I was most interested to try haggis, despite being a little hesitant because...what even is it?! For those of you unfamiliar, haggis is a traditional Scottish meal of sheep organ meat mixed with plenty of spices and binders (like oats), typically served over mashed root veggies. We tried it at a whiskey bar in Old Town called Arcade Bar. Don't let the name fool you, it was recommended as one of the best places in Edinburgh for haggis and it 100% did not disappoint. I loved it. My other favorite meal was our "splurge" meal of the trip, which was a 7 course tasting menu at the Gardener's Cottage. Their menu changes daily, and they use almost exclusively vegetables and fruits from their garden along the perimeter of the restaurant. We rounded out the rest of our stay with classic Indian food, an Indian inspired breakfast at Dishoom (I mean, I could eat the bacon naan roll every day for the rest of my life), and a trip down memory lane at Pret a Manger!
Bacon naan roll from Dishoom
Haggis at Arcade Bar
Now, here comes the adventure. Dani behind the wheel of a British car!! After flying south from Edinburgh, we picked up our Toyota Auris from Heathrow and hit the road. To be honest, driving on the opposite side of the road is extremely less terrifying than one may think. In all honesty, it helped that I didn't overwhelm myself and "prepare" as much as I may have told Ricky I did (oops). In hindsight, I'm happy I didn't over-prepare because being calm was so important. We drove through Oxford where we walked around the town for a bit and grabbed lunch before making our way down to the Cotswolds, which is where we spent the next few days.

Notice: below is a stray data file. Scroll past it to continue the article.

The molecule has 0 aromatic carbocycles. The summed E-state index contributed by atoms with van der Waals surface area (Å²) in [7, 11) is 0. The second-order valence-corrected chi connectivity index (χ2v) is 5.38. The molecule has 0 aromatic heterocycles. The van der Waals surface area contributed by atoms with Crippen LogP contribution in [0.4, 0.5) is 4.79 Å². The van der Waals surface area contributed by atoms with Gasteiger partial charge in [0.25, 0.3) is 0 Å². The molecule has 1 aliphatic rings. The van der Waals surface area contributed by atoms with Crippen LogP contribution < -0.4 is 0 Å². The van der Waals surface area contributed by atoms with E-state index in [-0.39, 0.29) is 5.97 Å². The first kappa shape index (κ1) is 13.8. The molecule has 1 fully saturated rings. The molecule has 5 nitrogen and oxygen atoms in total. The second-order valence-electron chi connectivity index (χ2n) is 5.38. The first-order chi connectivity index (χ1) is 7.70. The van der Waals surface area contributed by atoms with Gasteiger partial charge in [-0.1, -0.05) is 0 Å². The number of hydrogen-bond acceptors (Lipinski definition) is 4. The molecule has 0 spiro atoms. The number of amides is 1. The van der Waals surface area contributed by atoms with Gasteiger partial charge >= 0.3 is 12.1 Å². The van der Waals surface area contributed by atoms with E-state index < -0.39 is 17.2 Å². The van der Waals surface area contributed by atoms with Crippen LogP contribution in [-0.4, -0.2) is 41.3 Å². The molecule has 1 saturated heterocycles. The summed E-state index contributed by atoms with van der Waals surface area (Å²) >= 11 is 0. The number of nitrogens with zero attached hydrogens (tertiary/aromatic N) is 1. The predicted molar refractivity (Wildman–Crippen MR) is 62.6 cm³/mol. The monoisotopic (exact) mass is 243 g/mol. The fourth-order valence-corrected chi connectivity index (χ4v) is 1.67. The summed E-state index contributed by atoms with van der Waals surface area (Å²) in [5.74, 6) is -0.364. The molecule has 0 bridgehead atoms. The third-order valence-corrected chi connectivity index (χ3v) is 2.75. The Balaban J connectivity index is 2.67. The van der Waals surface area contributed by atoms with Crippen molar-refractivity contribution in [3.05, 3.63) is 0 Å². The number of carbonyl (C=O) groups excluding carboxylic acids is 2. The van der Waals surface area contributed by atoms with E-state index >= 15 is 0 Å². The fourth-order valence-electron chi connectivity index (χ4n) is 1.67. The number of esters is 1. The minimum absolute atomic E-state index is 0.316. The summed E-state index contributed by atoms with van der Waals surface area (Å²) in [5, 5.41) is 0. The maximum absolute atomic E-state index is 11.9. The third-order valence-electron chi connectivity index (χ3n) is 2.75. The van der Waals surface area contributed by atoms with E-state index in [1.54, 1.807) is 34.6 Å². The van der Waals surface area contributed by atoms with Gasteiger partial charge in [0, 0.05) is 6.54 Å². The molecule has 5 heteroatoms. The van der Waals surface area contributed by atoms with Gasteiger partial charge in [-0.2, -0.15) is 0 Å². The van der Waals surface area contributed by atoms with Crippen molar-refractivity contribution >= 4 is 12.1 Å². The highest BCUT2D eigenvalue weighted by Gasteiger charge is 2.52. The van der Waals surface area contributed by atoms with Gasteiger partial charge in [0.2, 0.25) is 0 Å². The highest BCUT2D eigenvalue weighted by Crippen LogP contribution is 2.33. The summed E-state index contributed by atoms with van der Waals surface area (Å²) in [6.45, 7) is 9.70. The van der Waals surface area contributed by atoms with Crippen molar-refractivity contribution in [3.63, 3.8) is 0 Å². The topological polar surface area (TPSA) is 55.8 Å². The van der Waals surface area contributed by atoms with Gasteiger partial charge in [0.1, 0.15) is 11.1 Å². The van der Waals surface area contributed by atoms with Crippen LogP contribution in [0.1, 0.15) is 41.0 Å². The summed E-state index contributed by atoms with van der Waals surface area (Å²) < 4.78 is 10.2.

In the Cotswolds we splurged (with a little help from Ricky's parents :) ) on by far the most amazing hotel I've ever stayed at - the Slaughters Manor House in the tiny village of Lower Slaughter.. Usually, I'm a bit down about leaving a place - the town or city we are visiting - but this was the first time I've ever been truly sad to leave the accommodations. Seriously, I would give anything to be able to take a bath once more in our bathroom over looking the garden. This leg of our trip was a bit more low-key, so we were really jazzed about a hotel that we wanted to spend ample time in.